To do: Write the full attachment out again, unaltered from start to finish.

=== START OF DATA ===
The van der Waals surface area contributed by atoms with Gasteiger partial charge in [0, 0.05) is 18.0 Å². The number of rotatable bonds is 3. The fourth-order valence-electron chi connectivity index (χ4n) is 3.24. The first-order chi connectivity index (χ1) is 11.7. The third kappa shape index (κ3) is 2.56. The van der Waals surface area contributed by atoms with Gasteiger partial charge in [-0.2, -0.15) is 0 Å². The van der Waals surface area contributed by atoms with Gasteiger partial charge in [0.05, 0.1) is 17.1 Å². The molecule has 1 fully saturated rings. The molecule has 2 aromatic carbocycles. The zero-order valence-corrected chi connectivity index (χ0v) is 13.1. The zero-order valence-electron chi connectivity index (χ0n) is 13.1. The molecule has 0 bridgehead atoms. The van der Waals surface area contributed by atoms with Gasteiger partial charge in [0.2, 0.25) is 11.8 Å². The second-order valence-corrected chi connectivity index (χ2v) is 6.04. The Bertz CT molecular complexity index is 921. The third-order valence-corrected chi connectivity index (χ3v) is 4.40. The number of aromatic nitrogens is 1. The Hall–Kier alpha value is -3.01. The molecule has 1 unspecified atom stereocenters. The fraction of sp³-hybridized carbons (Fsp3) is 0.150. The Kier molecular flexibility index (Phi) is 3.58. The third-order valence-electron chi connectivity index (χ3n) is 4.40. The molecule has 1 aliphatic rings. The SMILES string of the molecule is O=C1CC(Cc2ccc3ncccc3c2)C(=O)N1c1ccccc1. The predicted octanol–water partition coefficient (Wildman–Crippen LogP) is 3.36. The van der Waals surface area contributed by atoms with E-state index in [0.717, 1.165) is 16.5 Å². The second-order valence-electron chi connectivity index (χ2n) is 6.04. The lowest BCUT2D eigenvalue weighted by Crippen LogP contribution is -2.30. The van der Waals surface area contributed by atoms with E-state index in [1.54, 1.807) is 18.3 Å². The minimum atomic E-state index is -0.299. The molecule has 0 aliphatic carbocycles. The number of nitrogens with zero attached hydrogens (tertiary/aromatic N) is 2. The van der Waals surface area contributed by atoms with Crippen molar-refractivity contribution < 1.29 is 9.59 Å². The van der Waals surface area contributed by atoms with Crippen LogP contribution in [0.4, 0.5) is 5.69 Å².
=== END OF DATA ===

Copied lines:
The van der Waals surface area contributed by atoms with Gasteiger partial charge in [0, 0.05) is 18.0 Å². The number of rotatable bonds is 3. The fourth-order valence-electron chi connectivity index (χ4n) is 3.24. The first-order chi connectivity index (χ1) is 11.7. The third kappa shape index (κ3) is 2.56. The van der Waals surface area contributed by atoms with Gasteiger partial charge in [-0.2, -0.15) is 0 Å². The van der Waals surface area contributed by atoms with Gasteiger partial charge in [0.05, 0.1) is 17.1 Å². The molecule has 1 fully saturated rings. The molecule has 2 aromatic carbocycles. The zero-order valence-corrected chi connectivity index (χ0v) is 13.1. The zero-order valence-electron chi connectivity index (χ0n) is 13.1. The molecule has 0 bridgehead atoms. The van der Waals surface area contributed by atoms with Gasteiger partial charge in [0.2, 0.25) is 11.8 Å². The second-order valence-corrected chi connectivity index (χ2v) is 6.04. The Bertz CT molecular complexity index is 921. The third-order valence-corrected chi connectivity index (χ3v) is 4.40. The number of aromatic nitrogens is 1. The Hall–Kier alpha value is -3.01. The molecule has 1 unspecified atom stereocenters. The fraction of sp³-hybridized carbons (Fsp3) is 0.150. The Kier molecular flexibility index (Phi) is 3.58. The third-order valence-electron chi connectivity index (χ3n) is 4.40. The molecule has 1 aliphatic rings. The SMILES string of the molecule is O=C1CC(Cc2ccc3ncccc3c2)C(=O)N1c1ccccc1. The predicted octanol–water partition coefficient (Wildman–Crippen LogP) is 3.36. The van der Waals surface area contributed by atoms with E-state index in [0.717, 1.165) is 16.5 Å². The second-order valence-electron chi connectivity index (χ2n) is 6.04. The lowest BCUT2D eigenvalue weighted by Crippen LogP contribution is -2.30. The van der Waals surface area contributed by atoms with E-state index in [1.54, 1.807) is 18.3 Å². The minimum atomic E-state index is -0.299. The molecule has 0 aliphatic carbocycles. The number of nitrogens with zero attached hydrogens (tertiary/aromatic N) is 2. The van der Waals surface area contributed by atoms with Crippen molar-refractivity contribution < 1.29 is 9.59 Å². The van der Waals surface area contributed by atoms with Crippen LogP contribution in [0.4, 0.5) is 5.69 Å².